I've been spending my time labeling posts so I can make some rhyme or reason out of things when I begin choosing posts to include in the blog book Tess and Bill gave me for Christmas. I so wish I had used labels when I first began blogging. Shame on me!
As I (rather slowly) have been backtracking, I come across drafts that were never published. Sometimes I wake in the middle of the night with a head full of thoughts and write a few sketchy phrases on my computer and then go back to bed. And then the next morning I find myself scratching my head, thinking "where was I going with that thought"?
I came across this post entitled "Now I Know" that I started over a year ago. Here is what it said:
never understood why mom would tell me when a cousin of hers I didn't know died
over 100 cousins both sides
now I know why
It didn't take me long to figure out where I was going with these thoughts.
Although my immediate family is not large - two brothers and one sister, their kids, spouses, and of course my own husband, kids, spouses, grandkids, etc. The numbers quickly begin adding up, but they are nothing compared to really large families. My parents came from families with 8 and 13 children. The number of relatives is huge. I have hundreds of cousins. Many I no longer know. I could pass them on the street and not recognize them. But that doesn't mean I don't care. I know of them and I mourne them when they die.
And that is where the thoughts of this post started. Quite a few aunts and uncles and a number of cousins have passed away over the past few years. This includes my own dear parents. When someone dies, I always feel compelled to call my children and tell them. For the most part they don't know these people, other than sometimes with a faint recollection. When I tell them somebody died, they say things "What did she look like?" or "Was he the one..."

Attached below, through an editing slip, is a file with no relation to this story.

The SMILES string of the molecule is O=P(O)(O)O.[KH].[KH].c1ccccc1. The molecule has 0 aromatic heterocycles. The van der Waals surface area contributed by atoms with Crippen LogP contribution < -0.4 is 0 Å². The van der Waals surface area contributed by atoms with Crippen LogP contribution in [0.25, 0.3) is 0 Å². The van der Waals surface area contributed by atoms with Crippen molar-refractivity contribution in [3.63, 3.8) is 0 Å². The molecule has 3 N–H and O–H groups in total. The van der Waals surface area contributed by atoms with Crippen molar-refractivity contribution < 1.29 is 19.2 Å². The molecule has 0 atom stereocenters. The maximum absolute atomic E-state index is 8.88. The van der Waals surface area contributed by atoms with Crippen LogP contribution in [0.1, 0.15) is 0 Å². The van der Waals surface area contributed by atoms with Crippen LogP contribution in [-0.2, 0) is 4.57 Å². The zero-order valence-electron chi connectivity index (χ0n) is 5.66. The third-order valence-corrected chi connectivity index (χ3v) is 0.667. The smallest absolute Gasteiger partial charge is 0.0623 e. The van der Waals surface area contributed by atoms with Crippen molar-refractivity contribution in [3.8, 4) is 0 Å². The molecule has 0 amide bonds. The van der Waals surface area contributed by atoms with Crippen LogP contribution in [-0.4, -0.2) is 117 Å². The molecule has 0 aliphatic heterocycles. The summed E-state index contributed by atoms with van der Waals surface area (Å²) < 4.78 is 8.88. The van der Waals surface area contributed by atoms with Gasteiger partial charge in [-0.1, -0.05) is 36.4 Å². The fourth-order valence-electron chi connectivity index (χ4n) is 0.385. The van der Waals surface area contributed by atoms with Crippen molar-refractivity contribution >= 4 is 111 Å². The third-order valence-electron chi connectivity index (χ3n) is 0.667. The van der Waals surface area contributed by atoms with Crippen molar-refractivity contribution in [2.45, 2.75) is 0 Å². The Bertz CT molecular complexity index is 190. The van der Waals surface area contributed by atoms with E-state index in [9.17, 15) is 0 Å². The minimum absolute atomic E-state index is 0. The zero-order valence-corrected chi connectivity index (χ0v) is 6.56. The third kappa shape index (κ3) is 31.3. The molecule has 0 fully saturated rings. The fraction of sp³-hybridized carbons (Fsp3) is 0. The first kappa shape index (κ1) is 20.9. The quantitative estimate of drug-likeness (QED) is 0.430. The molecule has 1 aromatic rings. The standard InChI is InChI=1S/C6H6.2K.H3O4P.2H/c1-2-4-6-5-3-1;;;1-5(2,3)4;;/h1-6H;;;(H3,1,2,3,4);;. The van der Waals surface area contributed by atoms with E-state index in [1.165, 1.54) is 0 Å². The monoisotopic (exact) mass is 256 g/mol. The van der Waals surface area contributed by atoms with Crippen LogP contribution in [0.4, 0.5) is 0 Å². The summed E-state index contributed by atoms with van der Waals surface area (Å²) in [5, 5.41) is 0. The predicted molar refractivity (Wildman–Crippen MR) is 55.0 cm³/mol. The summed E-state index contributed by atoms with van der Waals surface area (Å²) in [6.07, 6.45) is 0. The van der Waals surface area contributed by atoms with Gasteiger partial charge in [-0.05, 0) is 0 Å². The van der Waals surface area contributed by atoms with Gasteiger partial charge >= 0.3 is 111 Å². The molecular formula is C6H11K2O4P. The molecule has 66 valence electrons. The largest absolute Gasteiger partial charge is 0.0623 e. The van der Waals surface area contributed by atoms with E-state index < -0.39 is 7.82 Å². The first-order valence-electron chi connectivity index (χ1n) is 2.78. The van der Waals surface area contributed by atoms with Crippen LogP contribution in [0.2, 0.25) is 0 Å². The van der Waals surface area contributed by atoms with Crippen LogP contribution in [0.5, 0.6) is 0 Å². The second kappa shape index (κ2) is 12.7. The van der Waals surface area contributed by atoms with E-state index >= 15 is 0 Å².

My own mother would always call me when one of her Aunts or Uncles or Cousins would die. And I was like "Was she the one..." And I would wonder,"Why is she telling me about these people I've only heard of and don't know?" And now I know. It is because they are important. They are part of our heritage. They are relatives, whether we "know" them or not.
So to my dear children, the next time I call you to tell you that someone you don't know died, just smile or act saddened (whichever feels right at the time ) and indulge me. I do believe it is just something that a generation must do when they get to this time in their life. Just wait. It will be your turn next - and your own kids can roll their eyes at you.
Another thought now pours through my head. The numbers continue to decrease. Where I had hundreds of first cousins, my own children have 12 first cousins. Their children already have more than that, but not by much. Is this a good thing (reducing the population of the earth)? Or a bad thing? I have no answers. Just questions - and a compelling need to pass unnecessary informataion on to my children. Love you guys!